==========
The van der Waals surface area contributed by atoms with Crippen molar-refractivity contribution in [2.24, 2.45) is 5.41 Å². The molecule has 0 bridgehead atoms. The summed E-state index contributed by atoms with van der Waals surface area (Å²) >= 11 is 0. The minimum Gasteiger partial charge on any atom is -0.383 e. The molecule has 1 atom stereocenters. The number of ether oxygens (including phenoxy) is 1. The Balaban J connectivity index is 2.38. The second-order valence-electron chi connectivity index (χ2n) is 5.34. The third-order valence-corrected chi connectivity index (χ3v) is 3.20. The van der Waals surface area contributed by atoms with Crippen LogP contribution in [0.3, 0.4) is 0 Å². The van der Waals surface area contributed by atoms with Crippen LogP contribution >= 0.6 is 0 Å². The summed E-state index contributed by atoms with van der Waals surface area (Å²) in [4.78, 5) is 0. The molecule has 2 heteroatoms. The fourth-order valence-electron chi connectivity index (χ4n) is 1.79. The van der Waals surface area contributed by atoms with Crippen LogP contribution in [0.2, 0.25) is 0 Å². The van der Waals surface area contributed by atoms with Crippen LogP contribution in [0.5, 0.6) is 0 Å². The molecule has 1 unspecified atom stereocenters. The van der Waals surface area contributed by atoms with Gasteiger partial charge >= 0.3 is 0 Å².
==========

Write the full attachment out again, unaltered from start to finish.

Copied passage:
The van der Waals surface area contributed by atoms with Crippen molar-refractivity contribution in [2.24, 2.45) is 5.41 Å². The molecule has 0 bridgehead atoms. The summed E-state index contributed by atoms with van der Waals surface area (Å²) >= 11 is 0. The minimum Gasteiger partial charge on any atom is -0.383 e. The molecule has 1 atom stereocenters. The number of ether oxygens (including phenoxy) is 1. The Balaban J connectivity index is 2.38. The second-order valence-electron chi connectivity index (χ2n) is 5.34. The third-order valence-corrected chi connectivity index (χ3v) is 3.20. The van der Waals surface area contributed by atoms with Crippen LogP contribution in [0.3, 0.4) is 0 Å². The van der Waals surface area contributed by atoms with Crippen LogP contribution >= 0.6 is 0 Å². The summed E-state index contributed by atoms with van der Waals surface area (Å²) in [4.78, 5) is 0. The molecule has 2 heteroatoms. The fourth-order valence-electron chi connectivity index (χ4n) is 1.79. The van der Waals surface area contributed by atoms with Crippen LogP contribution in [0.2, 0.25) is 0 Å². The van der Waals surface area contributed by atoms with Crippen LogP contribution in [0.5, 0.6) is 0 Å². The molecule has 1 unspecified atom stereocenters. The van der Waals surface area contributed by atoms with Gasteiger partial charge >= 0.3 is 0 Å².